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Improving our ability to assess the impacts of hydrologic alteration on stream fishes: An interdisciplinary approach to assess the Threatened Western Silvery Minnow Hybognathus argyritis in Canada

  • Author / Creator
    Neufeld, Kenton R
  • Human induced hydrologic alteration is ubiquitous in North American riverscapes. These alterations have been shown to impact fishes by modifying habitats, influencing movement patterns and driving changes in community structure. Understanding these impacts is an essential first step for the conservation of fish in these systems. We use Western Silvery Minnow Hybognathus argyritis and the Milk River of southern Alberta as a model system to develop and apply an interdisciplinary approach to assess the impacts of hydrologic alteration on capture efficiency and habitat suitability of stream fishes. The capture efficiency of sampling gear is a key component of many fish research programs, and understanding the link between hydrology and capture efficiency is critical to accurately assessing the impacts of hydrologic alterations on fish. We measured seine net capture efficiency in the Milk River, and investigated the effects of flow, species, and habitat variables on capture efficiency using mixed effects models. Flow state was an important driver of capture efficiency, which increased ~5 % during augmented flow compared to natural flow. Habitat suitability assessments are commonly used to determine the impacts of hydrologic alteration on fishes, but often rely on poorly understood relationships between fish and their habitat. We used the swimming performance of Western Silvery Minnow to measure the cost of movement between habitat patches in the Milk River and incorporated this cost into a graph theoretic metric of habitat suitability (Equivalent Connected Area). Compared to augmented flow, the proportion of suitable area was ~ 475 % higher during natural flow, the mean cost of movement between habitat patches was ~ 13 % higher and Equivalent Connected Area increased ~ 0.119 (95% C.I. 0.109-0.130). By including flow as a variable in modelling capture efficiency and swimming performance as a mechanism defining habitat suitability, we show the utility and benefits of taking an interdisciplinary approach to assessing the impacts of hydrologic alteration on stream fishes.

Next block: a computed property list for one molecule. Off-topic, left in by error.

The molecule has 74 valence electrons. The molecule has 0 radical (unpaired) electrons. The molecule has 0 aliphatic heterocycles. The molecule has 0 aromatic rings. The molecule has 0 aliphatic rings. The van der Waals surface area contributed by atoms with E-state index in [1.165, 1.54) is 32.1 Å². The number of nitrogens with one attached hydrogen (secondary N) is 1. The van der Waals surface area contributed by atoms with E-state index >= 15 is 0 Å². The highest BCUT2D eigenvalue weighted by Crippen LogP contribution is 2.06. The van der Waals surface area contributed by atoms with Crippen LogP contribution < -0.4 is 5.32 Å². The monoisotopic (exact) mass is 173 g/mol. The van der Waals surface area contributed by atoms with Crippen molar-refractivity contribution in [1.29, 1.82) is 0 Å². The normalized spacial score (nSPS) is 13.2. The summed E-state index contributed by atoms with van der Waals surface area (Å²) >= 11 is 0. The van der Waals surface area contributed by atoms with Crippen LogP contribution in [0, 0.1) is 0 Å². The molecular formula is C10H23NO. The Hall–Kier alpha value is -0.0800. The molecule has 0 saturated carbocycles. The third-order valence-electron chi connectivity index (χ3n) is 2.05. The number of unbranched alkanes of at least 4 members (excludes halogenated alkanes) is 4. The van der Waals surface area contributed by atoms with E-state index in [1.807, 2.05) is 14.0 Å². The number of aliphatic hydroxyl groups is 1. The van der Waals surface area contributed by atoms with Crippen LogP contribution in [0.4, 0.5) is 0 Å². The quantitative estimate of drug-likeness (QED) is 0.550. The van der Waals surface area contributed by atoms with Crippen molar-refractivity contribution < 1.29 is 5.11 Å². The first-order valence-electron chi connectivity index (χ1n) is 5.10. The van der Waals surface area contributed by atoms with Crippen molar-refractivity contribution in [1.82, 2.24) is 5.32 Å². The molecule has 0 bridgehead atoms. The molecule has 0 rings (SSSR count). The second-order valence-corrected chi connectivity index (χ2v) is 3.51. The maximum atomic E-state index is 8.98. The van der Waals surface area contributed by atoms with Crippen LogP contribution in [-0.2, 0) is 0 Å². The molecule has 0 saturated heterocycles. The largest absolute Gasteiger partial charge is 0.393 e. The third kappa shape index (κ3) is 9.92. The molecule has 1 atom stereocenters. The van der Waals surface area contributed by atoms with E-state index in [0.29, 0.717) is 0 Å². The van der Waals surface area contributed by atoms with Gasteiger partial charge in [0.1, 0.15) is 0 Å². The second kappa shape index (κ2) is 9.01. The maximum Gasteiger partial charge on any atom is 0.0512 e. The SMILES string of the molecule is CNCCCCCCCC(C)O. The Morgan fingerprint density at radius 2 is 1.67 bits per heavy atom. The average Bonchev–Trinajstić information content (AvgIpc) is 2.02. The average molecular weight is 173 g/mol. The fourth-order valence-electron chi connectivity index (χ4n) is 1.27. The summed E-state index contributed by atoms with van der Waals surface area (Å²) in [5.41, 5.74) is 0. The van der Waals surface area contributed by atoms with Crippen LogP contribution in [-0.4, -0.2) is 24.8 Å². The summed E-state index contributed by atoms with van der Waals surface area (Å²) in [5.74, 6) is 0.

• Subjects / Keywords
  • Graduation date
    2016-06
  • Type of Item
    Thesis
  • Degree
    Master of Science
  • DOI
    https://doi.org/10.7939/R34T6F79H
  • License
    This thesis is made available by the University of Alberta Libraries with permission of the copyright owner solely for non-commercial purposes. This thesis, or any portion thereof, may not otherwise be copied or reproduced without the written consent of the copyright owner, except to the extent permitted by Canadian copyright law.
  • Language
    English
  • Institution
    University of Alberta
  • Degree level
    Master's
  • Department
    • Department of Renewable Resources
  • Specialization
    • Conservation Biology
  • Supervisor / co-supervisor and their department(s)
    • Poesch, Mark (Renewable Resources)
  • Examining committee members and their departments
    • Tierney, Keith (Biological Sciences)
    • Hamman, Andreas (Renewable Resources)
    • Watkinson, Douglas (Fisheries and Oceans Canada)